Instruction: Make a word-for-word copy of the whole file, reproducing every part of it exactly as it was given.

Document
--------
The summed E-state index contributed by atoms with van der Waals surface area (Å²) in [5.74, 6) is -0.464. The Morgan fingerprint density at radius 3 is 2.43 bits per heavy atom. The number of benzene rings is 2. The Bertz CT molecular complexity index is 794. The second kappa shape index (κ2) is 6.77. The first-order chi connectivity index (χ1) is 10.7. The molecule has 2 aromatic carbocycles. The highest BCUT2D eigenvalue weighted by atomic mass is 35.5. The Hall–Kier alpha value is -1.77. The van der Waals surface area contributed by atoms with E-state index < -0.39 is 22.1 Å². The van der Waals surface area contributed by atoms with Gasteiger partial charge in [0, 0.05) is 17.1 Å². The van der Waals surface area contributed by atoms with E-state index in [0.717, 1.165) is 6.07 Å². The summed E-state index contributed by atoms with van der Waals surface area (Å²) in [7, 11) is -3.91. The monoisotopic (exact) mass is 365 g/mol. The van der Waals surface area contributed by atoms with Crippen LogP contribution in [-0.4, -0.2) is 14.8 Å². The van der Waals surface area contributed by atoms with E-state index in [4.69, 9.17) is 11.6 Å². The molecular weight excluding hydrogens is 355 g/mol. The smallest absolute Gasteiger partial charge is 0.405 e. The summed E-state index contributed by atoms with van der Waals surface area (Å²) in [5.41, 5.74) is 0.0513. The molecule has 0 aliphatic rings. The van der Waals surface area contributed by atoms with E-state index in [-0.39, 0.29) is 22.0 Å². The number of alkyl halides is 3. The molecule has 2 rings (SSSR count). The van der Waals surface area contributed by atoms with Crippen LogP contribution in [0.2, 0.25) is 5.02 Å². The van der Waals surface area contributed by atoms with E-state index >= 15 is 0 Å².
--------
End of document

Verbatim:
The summed E-state index contributed by atoms with van der Waals surface area (Å²) in [5.74, 6) is -0.464. The Morgan fingerprint density at radius 3 is 2.43 bits per heavy atom. The number of benzene rings is 2. The Bertz CT molecular complexity index is 794. The second kappa shape index (κ2) is 6.77. The first-order chi connectivity index (χ1) is 10.7. The molecule has 2 aromatic carbocycles. The highest BCUT2D eigenvalue weighted by atomic mass is 35.5. The Hall–Kier alpha value is -1.77. The van der Waals surface area contributed by atoms with E-state index < -0.39 is 22.1 Å². The van der Waals surface area contributed by atoms with Gasteiger partial charge in [0, 0.05) is 17.1 Å². The van der Waals surface area contributed by atoms with E-state index in [0.717, 1.165) is 6.07 Å². The summed E-state index contributed by atoms with van der Waals surface area (Å²) in [7, 11) is -3.91. The monoisotopic (exact) mass is 365 g/mol. The van der Waals surface area contributed by atoms with Crippen LogP contribution in [-0.4, -0.2) is 14.8 Å². The van der Waals surface area contributed by atoms with E-state index in [4.69, 9.17) is 11.6 Å². The molecular weight excluding hydrogens is 355 g/mol. The smallest absolute Gasteiger partial charge is 0.405 e. The summed E-state index contributed by atoms with van der Waals surface area (Å²) in [5.41, 5.74) is 0.0513. The molecule has 0 aliphatic rings. The van der Waals surface area contributed by atoms with E-state index in [-0.39, 0.29) is 22.0 Å². The number of alkyl halides is 3. The molecule has 2 rings (SSSR count). The van der Waals surface area contributed by atoms with Crippen LogP contribution in [0.2, 0.25) is 5.02 Å². The van der Waals surface area contributed by atoms with E-state index >= 15 is 0 Å².